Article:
• GinaMarie: “Candice is already on the dark side because she’s already dark.” Aaryn: “Be careful what you say in the dark because you might not be able to see the bitch.”
  • Aaryn adopted a stereotypical Asian voice and said things such as, “You say you want long nail.”

Howard said that the comments could lead him to “losing my temper” “Even when these comments are said in fun, they still hurt and are disrespectufl”

Amanda, in an interview, and having clearly been prompted by the producers to talk about Aaryn’s comments, said, “On top of Aaryn being a raging bitch, she’s very naive and sheltered, and she makes comments that are completely inappropriate where she makes fun of other people for what they look like and their ethnicity, and I think it’s going to hurt her, a lot, in the game and outside the game.”

Ironically, in a segment that was not broadcast, it was Amanda who defended using homophobic language earlier when McCrae confronted her about it: “Don’t be saying homophobic shit,” he told her. “Fuck that,” Amanda said. McCrae said, of Andy, who’s gay, “He takes it fine, but even still, I get, like, offended almost. ‘Kermit the fag’–that’s so bad. I hate that.” Amanda told him, “Just shut up. The reason why it’s okay is because it’s so over-the-top inappropriate and we’re like close and we’re so kidding, and it’s okay.”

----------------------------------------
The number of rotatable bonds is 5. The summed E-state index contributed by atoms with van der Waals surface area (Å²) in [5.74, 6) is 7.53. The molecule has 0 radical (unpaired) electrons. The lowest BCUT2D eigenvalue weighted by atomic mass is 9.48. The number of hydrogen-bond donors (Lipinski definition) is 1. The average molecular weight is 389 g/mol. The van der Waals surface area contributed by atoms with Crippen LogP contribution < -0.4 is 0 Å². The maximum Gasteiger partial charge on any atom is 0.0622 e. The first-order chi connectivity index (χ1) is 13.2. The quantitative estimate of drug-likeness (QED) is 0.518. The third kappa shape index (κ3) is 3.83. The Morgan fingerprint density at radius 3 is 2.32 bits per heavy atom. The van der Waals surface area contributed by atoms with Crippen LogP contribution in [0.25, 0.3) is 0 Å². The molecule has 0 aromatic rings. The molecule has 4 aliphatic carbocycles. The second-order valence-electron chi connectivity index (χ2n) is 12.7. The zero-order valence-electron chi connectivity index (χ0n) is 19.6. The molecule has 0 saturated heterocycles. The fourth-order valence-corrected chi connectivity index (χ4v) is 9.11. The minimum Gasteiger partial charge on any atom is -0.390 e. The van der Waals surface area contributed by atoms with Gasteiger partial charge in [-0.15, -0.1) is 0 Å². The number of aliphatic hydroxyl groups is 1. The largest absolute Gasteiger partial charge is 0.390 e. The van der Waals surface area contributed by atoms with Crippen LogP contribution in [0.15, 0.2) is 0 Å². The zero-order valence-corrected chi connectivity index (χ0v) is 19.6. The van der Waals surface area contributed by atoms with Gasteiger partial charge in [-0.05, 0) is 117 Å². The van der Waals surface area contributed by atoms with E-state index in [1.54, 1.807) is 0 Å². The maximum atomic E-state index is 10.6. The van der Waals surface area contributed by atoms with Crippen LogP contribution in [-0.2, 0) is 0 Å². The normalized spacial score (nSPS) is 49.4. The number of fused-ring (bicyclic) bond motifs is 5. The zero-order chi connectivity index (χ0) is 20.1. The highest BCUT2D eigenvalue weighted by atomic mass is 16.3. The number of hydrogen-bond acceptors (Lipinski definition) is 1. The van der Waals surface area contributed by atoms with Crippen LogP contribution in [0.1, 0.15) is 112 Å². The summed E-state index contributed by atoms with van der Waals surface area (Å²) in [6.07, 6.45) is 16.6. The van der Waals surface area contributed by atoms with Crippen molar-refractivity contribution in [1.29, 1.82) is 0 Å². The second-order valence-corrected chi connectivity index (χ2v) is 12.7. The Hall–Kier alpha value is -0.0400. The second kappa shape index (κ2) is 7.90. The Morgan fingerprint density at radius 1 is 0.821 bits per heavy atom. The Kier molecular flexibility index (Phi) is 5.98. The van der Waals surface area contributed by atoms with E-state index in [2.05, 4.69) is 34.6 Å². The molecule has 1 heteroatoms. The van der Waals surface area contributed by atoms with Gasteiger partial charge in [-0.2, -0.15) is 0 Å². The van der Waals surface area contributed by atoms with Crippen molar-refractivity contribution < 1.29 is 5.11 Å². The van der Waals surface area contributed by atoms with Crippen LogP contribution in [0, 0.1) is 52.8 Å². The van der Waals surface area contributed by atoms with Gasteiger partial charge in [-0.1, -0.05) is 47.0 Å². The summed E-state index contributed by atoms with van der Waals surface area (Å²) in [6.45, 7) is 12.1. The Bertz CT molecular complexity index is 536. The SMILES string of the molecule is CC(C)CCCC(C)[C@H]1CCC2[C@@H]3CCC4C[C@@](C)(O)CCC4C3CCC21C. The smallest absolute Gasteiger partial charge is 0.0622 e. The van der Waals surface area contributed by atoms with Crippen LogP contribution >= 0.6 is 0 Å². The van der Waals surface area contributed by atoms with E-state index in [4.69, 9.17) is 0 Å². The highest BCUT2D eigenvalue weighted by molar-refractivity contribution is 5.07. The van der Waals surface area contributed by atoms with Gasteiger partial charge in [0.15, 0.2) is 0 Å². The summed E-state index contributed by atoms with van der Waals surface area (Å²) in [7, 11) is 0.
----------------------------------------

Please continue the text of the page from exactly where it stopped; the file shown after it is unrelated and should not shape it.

Later, when Helen approached her to talk about strategy, Aaryn said, without any hint of irony, that Helen talking game with her only after Aaryn got power in the house “kind of offends me.” So yes, Aaryn was offended by Helen–whose ethnicity was the target of a lot of awful things Aaryn said, several of which didn’t get included last night, including “Shut up. Go make some fucking rice.”

Because the episode was focused on Aaryn’s rise to power and nominations, following the exact same formula as every Sunday episode, it makes sense to flesh her out as a character by including things she’s said. And you could argue that Aaryn is the worst offender. But GinaMarie has also made fun of Helen’s ethnicity, and many houseguests have said racist, homophobic, and misogynistic things–and continue to do so. Since last weekend, Jeremy, for example, has used the word “jewed” derogatorily, including recently when he referred to the costume he had to wear for a challenge and said, “What kind of a gay color did I get jewed with?”